Start main page content

Marching to new drums

- Leanne Rencken

A generation of ‘born frees’ are heading to the polls in 2024. What is the soundtrack, if any, that underscores this election year?

Protest music | Curiosity 17: #Democracy ©

When considering how music serves a democratic agenda, the struggle songs of the liberation movement immediately come to mind. Historically South Africa has been a country that protests with song, toyi-toying its way through revolution. Leaders call for change, and the nation responds in harmonious verse.

Professor Emeritus of Social Anthropology at Wits, David Coplan, says, “We all know the most iconic struggle songs. Many of them were hymns but were sung strictly for political purposes during the struggle – songs like Senzenina [What Have We Done?] and Hamilton Masiza’s Vukani Mawethu [Wake Up My People].”

The progress of protest

While these hymns and other struggle songs have historical significance and are still often invoked with a sense of nostalgia, they’re not the go-to anthems of today. Neither is kwaito, the youth-led post-1994 pop/rap genre that spoke to both liberation and disillusionment and peaked in the early 2010s.

Can kwaito’s successors, such as popular music genre amapiano, or even gqom, fill the protest-music gap? Probably not, but perhaps that’s not the point. Coplan theorises that “the young generation is looking for other avenues to keep the country going for them. Maybe the most political thing about music is that it represents social mobility.” Given South African singer-songwriter, Tyla Seethal’s recent Grammy win for her global hit, Water, and her deal with US label Epic Records and her large social media following, he may be right.

New concepts

Lebogang Ngwatle is a Master's student in the Department of Cultural Policy and Management in the Wits School of Arts and has a slightly different take. Ngwatle believes that “the messaging and the revolution in the contemporary sound we hear is extremely spiritual. There are the drums, the chanting, references to idioms of old, questions about self-identity, and land – not directly, but it’s clear that land is connected to spirituality.”

While amapiano and gqom are mainstream, says Ngwatle, there are other concept bands like iPhupho L’Ka Biko that are rooted in Black Consciousness and Africanism. Founded by Wits Music alumnus, Nhlanhla Ngqaqu, in 2015, the experimental sound of iPhupho L’Ka Biko is rooted in jazz and draws on themes such as spirituality, love, ritual, culture, their envisaged future, and displacement. They gained prominence as proponents of the #FeesMustFall movement and have recently released their first album, Azania.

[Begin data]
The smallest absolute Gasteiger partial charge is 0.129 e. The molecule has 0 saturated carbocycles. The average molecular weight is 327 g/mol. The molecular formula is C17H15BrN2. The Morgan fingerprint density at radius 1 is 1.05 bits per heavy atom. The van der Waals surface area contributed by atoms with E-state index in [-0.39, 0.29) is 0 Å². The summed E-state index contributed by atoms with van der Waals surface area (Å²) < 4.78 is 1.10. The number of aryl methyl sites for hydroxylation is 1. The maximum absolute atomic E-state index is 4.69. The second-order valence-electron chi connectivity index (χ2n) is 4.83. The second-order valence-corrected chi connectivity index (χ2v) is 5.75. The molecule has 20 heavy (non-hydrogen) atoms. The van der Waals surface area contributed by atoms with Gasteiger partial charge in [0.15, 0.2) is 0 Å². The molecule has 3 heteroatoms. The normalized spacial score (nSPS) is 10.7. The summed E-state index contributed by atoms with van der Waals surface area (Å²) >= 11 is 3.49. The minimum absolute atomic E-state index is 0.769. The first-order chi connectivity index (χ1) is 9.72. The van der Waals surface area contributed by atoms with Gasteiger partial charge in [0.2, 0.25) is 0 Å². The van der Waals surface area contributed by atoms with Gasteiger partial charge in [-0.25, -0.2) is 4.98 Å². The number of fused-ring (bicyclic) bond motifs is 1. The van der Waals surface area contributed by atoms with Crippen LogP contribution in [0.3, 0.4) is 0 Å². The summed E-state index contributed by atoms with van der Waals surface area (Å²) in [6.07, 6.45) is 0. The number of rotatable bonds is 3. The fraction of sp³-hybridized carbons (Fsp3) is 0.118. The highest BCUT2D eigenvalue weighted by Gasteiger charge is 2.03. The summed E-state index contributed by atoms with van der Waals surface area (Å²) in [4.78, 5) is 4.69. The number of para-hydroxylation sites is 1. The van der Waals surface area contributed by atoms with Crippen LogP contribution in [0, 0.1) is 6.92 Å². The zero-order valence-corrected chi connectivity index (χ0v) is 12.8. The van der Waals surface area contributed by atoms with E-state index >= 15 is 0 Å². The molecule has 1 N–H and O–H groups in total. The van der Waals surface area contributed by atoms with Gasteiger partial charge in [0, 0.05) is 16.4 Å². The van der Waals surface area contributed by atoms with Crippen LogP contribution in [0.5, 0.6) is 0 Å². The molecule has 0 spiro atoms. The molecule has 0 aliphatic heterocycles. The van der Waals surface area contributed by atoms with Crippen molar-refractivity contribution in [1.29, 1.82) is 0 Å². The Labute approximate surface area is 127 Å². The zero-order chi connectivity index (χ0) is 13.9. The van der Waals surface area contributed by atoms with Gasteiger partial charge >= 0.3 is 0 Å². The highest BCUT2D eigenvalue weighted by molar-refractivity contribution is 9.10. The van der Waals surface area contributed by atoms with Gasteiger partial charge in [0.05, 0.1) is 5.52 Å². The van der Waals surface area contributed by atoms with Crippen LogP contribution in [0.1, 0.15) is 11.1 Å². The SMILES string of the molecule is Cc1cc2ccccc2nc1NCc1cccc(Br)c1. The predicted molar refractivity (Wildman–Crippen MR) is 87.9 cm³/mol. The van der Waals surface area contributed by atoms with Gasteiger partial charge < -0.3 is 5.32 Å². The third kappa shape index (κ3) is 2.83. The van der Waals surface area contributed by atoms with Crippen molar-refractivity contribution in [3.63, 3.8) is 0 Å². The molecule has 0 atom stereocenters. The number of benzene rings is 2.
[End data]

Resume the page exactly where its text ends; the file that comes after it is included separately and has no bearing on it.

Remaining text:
Chantal Willie-Petersen, renowned jazz musician, lecturer and PhD candidate in Wits Music adds, “A lot of South African artists that I am aware of and that I am drawn to are those that provoke the idea of what democracy should look like in our country. Artists like Benjamin Jephta [in Wits Music] who has recently released an album called, Born Coloured, Not Born-Free, and others who are still talking around the ideas of racism, poverty, inequality, war, gender-based violence, the way we do life, nation building, etc. There are so many inconsistencies, inequalities, and instabilities that music addresses, and I feel that music plays a great role in establishing what our Constitution asks for theoretically, but what it is still very much lacking practically.”

Arts economics

Can the powerful messaging behind music like this only be validated by its engagement with a rapt audience, intent on driving its mission forward, and equally important, shouldn’t it be able to support artists financially?

Ngwatle, whose research interrogates the role community art centres played in creating a cultural and financial support system for artists, believes that with the closure of many of these centres the South African government needs to step in with respect to both audience and artist development.

“In South Africa the biggest concern that underpins all policy is social cohesion,” she says. “What better way to achieve social cohesion than through the arts? My research interest asks how we can communicate about art this way and measure its contribution to social cohesion? What indicators would we use?”

Singing from the same song sheet

Willie-Peterson believes that activists will always find an audience if they address the needs of society. She also believes that participation in music is important for the artist because it is transactional, but it’s vital for everyone because it’s inherently restorative: “Audiences will find a space where music is there to contribute towards cultural enhancement and towards the seasons in our lives where we need to be carried by something that is of a divine nature, that speaks to the healing of the body, the mind and the reconciliation of nations.”

  •  Leanne Rencken is a freelance writer.
  • This article first appeared in Curiosity, a research magazine produced byWits Communications and the Research Office
  • Read more in the 17th issue, themed: #Democracy, we turn to our academics and professional staff for their research, perspectives and commentary on both the progress and shortcomings in our democracy, and democracies elsewhere.